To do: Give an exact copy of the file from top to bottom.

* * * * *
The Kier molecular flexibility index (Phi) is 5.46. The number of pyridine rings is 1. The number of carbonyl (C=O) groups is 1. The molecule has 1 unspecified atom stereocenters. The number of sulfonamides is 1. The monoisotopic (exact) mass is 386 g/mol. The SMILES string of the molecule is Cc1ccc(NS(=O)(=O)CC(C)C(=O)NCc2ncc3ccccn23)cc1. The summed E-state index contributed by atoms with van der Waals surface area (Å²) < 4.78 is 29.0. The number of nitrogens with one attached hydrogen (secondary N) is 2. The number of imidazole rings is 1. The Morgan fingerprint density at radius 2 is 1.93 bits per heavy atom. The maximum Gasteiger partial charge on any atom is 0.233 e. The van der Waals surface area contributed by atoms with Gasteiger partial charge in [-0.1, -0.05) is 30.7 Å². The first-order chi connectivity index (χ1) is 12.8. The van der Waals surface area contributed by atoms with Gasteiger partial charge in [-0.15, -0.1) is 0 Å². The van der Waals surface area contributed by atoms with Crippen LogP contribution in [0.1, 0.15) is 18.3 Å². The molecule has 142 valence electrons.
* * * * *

The Kier molecular flexibility index (Phi) is 5.46. The number of pyridine rings is 1. The number of carbonyl (C=O) groups is 1. The molecule has 1 unspecified atom stereocenters. The number of sulfonamides is 1. The monoisotopic (exact) mass is 386 g/mol. The SMILES string of the molecule is Cc1ccc(NS(=O)(=O)CC(C)C(=O)NCc2ncc3ccccn23)cc1. The summed E-state index contributed by atoms with van der Waals surface area (Å²) < 4.78 is 29.0. The number of nitrogens with one attached hydrogen (secondary N) is 2. The number of imidazole rings is 1. The Morgan fingerprint density at radius 2 is 1.93 bits per heavy atom. The maximum Gasteiger partial charge on any atom is 0.233 e. The van der Waals surface area contributed by atoms with Gasteiger partial charge in [-0.1, -0.05) is 30.7 Å². The first-order chi connectivity index (χ1) is 12.8. The van der Waals surface area contributed by atoms with Gasteiger partial charge in [-0.15, -0.1) is 0 Å². The van der Waals surface area contributed by atoms with Crippen LogP contribution in [0.1, 0.15) is 18.3 Å². The molecule has 142 valence electrons.